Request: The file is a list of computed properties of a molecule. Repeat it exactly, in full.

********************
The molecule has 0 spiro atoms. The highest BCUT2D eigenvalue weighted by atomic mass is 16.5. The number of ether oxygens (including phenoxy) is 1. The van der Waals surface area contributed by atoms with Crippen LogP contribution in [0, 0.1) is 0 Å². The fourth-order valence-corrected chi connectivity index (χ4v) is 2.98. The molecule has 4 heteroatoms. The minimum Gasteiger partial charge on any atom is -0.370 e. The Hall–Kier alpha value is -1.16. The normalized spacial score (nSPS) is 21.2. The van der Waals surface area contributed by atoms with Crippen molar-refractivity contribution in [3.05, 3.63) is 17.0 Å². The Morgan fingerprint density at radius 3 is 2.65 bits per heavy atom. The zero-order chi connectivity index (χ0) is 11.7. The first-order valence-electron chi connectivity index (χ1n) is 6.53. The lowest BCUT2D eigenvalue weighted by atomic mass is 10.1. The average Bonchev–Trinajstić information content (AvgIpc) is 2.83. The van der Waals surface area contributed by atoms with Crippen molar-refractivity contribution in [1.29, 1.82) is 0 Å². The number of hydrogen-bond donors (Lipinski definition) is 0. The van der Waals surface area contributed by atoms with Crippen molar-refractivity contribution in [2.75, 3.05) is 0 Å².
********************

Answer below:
The molecule has 0 spiro atoms. The highest BCUT2D eigenvalue weighted by atomic mass is 16.5. The number of ether oxygens (including phenoxy) is 1. The van der Waals surface area contributed by atoms with Crippen LogP contribution in [0, 0.1) is 0 Å². The fourth-order valence-corrected chi connectivity index (χ4v) is 2.98. The molecule has 4 heteroatoms. The minimum Gasteiger partial charge on any atom is -0.370 e. The Hall–Kier alpha value is -1.16. The normalized spacial score (nSPS) is 21.2. The van der Waals surface area contributed by atoms with Crippen molar-refractivity contribution in [3.05, 3.63) is 17.0 Å². The Morgan fingerprint density at radius 3 is 2.65 bits per heavy atom. The zero-order chi connectivity index (χ0) is 11.7. The first-order valence-electron chi connectivity index (χ1n) is 6.53. The lowest BCUT2D eigenvalue weighted by atomic mass is 10.1. The average Bonchev–Trinajstić information content (AvgIpc) is 2.83. The van der Waals surface area contributed by atoms with Crippen molar-refractivity contribution in [1.29, 1.82) is 0 Å². The number of hydrogen-bond donors (Lipinski definition) is 0. The van der Waals surface area contributed by atoms with Crippen molar-refractivity contribution in [2.75, 3.05) is 0 Å².